Road-Side Dog


Peter Kurth
November 20, 1998 1:00AM (UTC)

When Polish poet Czeslaw Milosz won the Nobel Prize for Literature in 1980, most of his works had never been translated into English and were not even available in his own country -- or, rather, the country that Poland had become after two World Wars and 35 years of Communist rule. Milosz spent the Nazi years in Warsaw, where he was a witness both to the destruction of the Warsaw Ghetto and the general uprising that followed in 1944. After the war, he served in Poland's new Communist government until his ethics, or scruples, or dignity, demanded that he defect. After 10 years in Paris, he moved to the United States, where he accepted a professorship at Berkeley and continued to write in Polish, likening the experience to "hiding words in tree-hollows," not knowing if they would even be found, much less translated and hailed as among the greatest works of the century.

For Milosz, now 87, poetry is witness. "It's astonishing to think about the multitude of events in the twentieth century and about the people taking part in them, and to realize that every one of those situations deserved an epic, a tragedy, or a lyric poem," he writes in "Road-side Dog," his new collection of poems, short essays, fables and epigrams. "But nothing -- they sank, leaving only a faint trace." Worse, says Milosz, they were trivialized, dumbed-down to fit the political and commercial interests of a culture that no longer seeks to know "what" or "why" but only "how."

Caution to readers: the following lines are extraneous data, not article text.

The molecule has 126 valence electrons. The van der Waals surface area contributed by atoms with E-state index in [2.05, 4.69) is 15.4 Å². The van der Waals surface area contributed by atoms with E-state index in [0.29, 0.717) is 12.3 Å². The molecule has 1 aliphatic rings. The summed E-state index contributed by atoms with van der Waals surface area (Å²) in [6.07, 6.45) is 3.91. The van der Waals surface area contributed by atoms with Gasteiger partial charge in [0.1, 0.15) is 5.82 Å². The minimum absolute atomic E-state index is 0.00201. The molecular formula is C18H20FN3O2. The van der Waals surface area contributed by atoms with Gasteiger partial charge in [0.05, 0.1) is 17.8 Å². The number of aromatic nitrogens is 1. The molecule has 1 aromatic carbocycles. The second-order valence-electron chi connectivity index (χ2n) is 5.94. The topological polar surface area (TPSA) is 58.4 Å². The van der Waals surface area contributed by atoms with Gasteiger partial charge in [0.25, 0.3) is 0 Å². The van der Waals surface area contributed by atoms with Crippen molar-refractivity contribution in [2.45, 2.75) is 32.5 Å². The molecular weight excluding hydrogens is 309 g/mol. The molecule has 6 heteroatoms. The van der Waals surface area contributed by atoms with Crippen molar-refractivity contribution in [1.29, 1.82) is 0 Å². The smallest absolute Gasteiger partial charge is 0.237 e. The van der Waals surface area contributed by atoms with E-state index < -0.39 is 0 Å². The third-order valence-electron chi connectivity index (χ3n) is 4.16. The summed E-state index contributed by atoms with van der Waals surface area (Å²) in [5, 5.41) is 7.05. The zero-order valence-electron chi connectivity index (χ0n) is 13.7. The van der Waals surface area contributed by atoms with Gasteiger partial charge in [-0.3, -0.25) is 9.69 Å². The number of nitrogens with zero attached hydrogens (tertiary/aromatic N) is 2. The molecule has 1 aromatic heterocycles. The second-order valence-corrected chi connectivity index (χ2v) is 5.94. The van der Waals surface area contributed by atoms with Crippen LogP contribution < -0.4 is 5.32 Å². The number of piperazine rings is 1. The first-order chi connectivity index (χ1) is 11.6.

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"We have become indifferent to content," Milosz writes, "and react, not even to form, but to technique, to technical efficiency itself." It's one of dozens of brilliant and provocative ideas that float through "Road-side Dog," ranging from pronouncements on the nature of poetry, history and writing to thoughts on technology and the passage of time. All the while, Milosz remains amazed that he has made it this far. Like his contemporary and compatriot, Pope John Paul II, he is deeply troubled by the evaporation of meaning and context from the world, by the "pragmatic" debasement of all moral issues, by the elevation of money and its pursuit to the highest good, by the emptiness of celebrity and the desecration of words. Unlike the pope, however, Milosz is not bound by dogma of any kind; he has even said that no one can think seriously about religion anymore without becoming a heretic.

"Little animals from cartoons," he writes in "A Warning," "talking rabbits, doggies, squirrels, as well as ladybugs, bees, grasshoppers. They have as much in common with real animals as our notions of the world have with the real world. Think of this, and tremble." For all his pessimism, despair is not Milosz's mode. Poetry, he tells us, is a "futile ... yet absolutely necessary" response to emptiness and horror: "One can say that even the most powerful, full-blooded, active personality is hardly a shadow compared to a few well-chosen words, even if they describe no more than the rising moon. Since my early youth, I felt the presence of a daimonion, or, if you prefer, a Muse, and if not for that companion, I would have perished." Keep this book by your bed and dip into it for pleasure or instruction or both -- there are few enough left of Milosz's kind


Peter Kurth

Peter Kurth, a regular contributor to Salon Books, is the author of "Isadora: A Sensational Life." He lives in Burlington, Vt.

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